Eradicating Polio in Pakistan

After being on two other NIDs (one in Africa, the other in India), Pakistan was somewhat different. I was able to visit the training sessions that were taking place for the women who were going to go out into the villages and do the Polio drops. The three (3) training sites totaled about 80-100 (mostly WHO women) due to the fact that mothers did not approve of men handling/giving the drops to their children. As I went out into the villages, the volunteers would hold the children and I would then give the drops. I was also able to visit a clinic where there were two lady Docs who told me they see about 50-60 lady patients a day for any and all needs. Bad part is that they only have a few drugs to provide to those that need them.

In the back of the clinic, there more WHO women who were mapping out the area that was to be covered in that part of the village. I also was able to team up with more WHO people (this time young men) at the train stations, and when the train came in we would jump on the train and walk down the aisle looking for children that didn’t have their little finger painted purple. It was here that I had my first refusal from a mom that said NO to the drops. We could not change her mind (this was hard for me, to think that this child may be carrying the virus into this area).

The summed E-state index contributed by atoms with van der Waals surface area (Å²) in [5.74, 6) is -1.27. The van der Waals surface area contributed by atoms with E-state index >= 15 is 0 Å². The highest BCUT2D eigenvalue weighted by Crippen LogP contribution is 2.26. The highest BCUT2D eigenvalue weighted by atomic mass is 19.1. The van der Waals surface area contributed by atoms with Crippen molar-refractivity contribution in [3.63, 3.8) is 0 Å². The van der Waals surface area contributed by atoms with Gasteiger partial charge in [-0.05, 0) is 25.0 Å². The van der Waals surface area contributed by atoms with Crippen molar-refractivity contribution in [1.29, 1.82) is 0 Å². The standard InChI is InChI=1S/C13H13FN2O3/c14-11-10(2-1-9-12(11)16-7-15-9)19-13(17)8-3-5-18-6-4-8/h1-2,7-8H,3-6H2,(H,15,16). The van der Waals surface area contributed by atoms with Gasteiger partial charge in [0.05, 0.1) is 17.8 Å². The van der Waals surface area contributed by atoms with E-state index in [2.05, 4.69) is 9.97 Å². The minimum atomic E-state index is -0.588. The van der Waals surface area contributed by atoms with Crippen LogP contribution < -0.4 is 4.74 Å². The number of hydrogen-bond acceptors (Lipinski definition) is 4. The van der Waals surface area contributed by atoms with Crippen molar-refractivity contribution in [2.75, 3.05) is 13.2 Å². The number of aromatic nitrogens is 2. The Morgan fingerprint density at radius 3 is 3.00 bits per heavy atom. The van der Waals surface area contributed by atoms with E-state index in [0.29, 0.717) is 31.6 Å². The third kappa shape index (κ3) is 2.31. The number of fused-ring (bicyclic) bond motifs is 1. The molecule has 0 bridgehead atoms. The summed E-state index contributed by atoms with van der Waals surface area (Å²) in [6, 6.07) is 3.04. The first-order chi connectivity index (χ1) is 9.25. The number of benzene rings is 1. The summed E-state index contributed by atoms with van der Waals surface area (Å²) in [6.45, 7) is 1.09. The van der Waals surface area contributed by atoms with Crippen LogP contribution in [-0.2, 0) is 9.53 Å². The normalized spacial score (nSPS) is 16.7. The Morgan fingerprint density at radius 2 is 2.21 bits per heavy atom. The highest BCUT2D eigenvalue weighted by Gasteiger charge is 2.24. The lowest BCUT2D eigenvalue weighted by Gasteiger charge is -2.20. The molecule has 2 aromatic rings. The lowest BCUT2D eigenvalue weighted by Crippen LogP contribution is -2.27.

We also were able to visit a military roadblock for all incoming buses (into this district) where the driver had to show the guards some paper work. We would jump into the bus and again walk down the aisle looking for children that didn’t have their finger painted…… second refusal……by the mom (again very hard for me).

So, I am concerned/worry as to how many children we are missing and/or are being rejected by the moms that our fight to end this virus might be never ending. (Africa may raise its ugly head here in Pakistan in the future). I was on the ground for 13 days, and was told that Afghanistan is not doing the good job that Pakistan is doing on our fight to end this disease.

This last hurdle is going to be tuff, and I now know more than ever, after being on the ground there, that we cannot let our guard down.

Rotary Rocks….for me:)   Pancho (aka) Cecil Padilla

ED NOTE: Pancho was featured on the cover of the April 2017 edition of the Pakistan National PolioPlus Newsletter.  In addition to the photo at the beginning of the article, a very nice caption:

PAG/PP Cecil (Pancho) Padilla from the Rotary Club of Winters – Northern CA USA (District 5160), current polio chair, has traveled to 76 countries to work for Rotary.  A Rotarian for 45 years and an AKS member for 10 years, Rtn Cecil was in Karachi, Pakistan for a week to participate in the April NIDs.   Thank you Pancho!